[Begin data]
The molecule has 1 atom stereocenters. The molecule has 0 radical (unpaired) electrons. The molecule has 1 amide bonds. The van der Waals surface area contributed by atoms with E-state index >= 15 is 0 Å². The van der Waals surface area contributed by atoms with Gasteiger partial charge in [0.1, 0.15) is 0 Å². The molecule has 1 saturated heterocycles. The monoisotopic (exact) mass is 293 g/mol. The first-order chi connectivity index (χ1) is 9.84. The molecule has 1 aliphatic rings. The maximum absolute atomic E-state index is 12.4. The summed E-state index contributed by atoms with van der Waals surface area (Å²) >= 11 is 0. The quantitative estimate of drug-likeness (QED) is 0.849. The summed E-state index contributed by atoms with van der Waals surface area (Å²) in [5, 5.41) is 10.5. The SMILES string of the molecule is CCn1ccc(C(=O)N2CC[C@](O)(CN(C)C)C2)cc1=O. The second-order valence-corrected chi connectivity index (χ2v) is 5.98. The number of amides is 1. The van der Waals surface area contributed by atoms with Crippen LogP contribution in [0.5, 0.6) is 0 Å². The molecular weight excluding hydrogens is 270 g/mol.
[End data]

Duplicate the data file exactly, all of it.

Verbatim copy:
The molecule has 1 atom stereocenters. The molecule has 0 radical (unpaired) electrons. The molecule has 1 amide bonds. The van der Waals surface area contributed by atoms with E-state index >= 15 is 0 Å². The van der Waals surface area contributed by atoms with Gasteiger partial charge in [0.1, 0.15) is 0 Å². The molecule has 1 saturated heterocycles. The monoisotopic (exact) mass is 293 g/mol. The first-order chi connectivity index (χ1) is 9.84. The molecule has 1 aliphatic rings. The maximum absolute atomic E-state index is 12.4. The summed E-state index contributed by atoms with van der Waals surface area (Å²) >= 11 is 0. The quantitative estimate of drug-likeness (QED) is 0.849. The summed E-state index contributed by atoms with van der Waals surface area (Å²) in [5, 5.41) is 10.5. The SMILES string of the molecule is CCn1ccc(C(=O)N2CC[C@](O)(CN(C)C)C2)cc1=O. The second-order valence-corrected chi connectivity index (χ2v) is 5.98. The number of amides is 1. The van der Waals surface area contributed by atoms with Crippen LogP contribution in [0.5, 0.6) is 0 Å². The molecular weight excluding hydrogens is 270 g/mol.